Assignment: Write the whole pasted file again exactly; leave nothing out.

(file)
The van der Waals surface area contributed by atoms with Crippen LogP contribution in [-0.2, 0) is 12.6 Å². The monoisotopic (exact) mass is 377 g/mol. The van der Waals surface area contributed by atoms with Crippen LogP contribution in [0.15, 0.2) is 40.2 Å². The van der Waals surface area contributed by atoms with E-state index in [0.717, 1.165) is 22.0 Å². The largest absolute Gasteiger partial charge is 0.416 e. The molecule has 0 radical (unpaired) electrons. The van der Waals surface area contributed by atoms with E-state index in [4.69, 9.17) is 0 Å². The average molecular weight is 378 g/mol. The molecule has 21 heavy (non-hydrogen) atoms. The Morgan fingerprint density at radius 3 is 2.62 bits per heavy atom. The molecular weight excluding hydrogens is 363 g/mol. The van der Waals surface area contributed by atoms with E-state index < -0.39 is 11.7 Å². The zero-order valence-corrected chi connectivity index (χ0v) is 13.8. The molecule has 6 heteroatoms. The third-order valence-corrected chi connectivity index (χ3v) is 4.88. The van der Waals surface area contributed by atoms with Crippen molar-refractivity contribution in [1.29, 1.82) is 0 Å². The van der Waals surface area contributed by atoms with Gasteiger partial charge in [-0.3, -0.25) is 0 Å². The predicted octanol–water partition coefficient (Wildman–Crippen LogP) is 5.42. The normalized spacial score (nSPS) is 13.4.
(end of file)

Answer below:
The van der Waals surface area contributed by atoms with Crippen LogP contribution in [-0.2, 0) is 12.6 Å². The monoisotopic (exact) mass is 377 g/mol. The van der Waals surface area contributed by atoms with Crippen LogP contribution in [0.15, 0.2) is 40.2 Å². The van der Waals surface area contributed by atoms with E-state index in [0.717, 1.165) is 22.0 Å². The largest absolute Gasteiger partial charge is 0.416 e. The molecule has 0 radical (unpaired) electrons. The van der Waals surface area contributed by atoms with E-state index in [4.69, 9.17) is 0 Å². The average molecular weight is 378 g/mol. The molecule has 21 heavy (non-hydrogen) atoms. The Morgan fingerprint density at radius 3 is 2.62 bits per heavy atom. The molecular weight excluding hydrogens is 363 g/mol. The van der Waals surface area contributed by atoms with E-state index < -0.39 is 11.7 Å². The zero-order valence-corrected chi connectivity index (χ0v) is 13.8. The molecule has 6 heteroatoms. The third-order valence-corrected chi connectivity index (χ3v) is 4.88. The van der Waals surface area contributed by atoms with Crippen molar-refractivity contribution in [1.29, 1.82) is 0 Å². The van der Waals surface area contributed by atoms with Gasteiger partial charge in [-0.3, -0.25) is 0 Å². The predicted octanol–water partition coefficient (Wildman–Crippen LogP) is 5.42. The normalized spacial score (nSPS) is 13.4.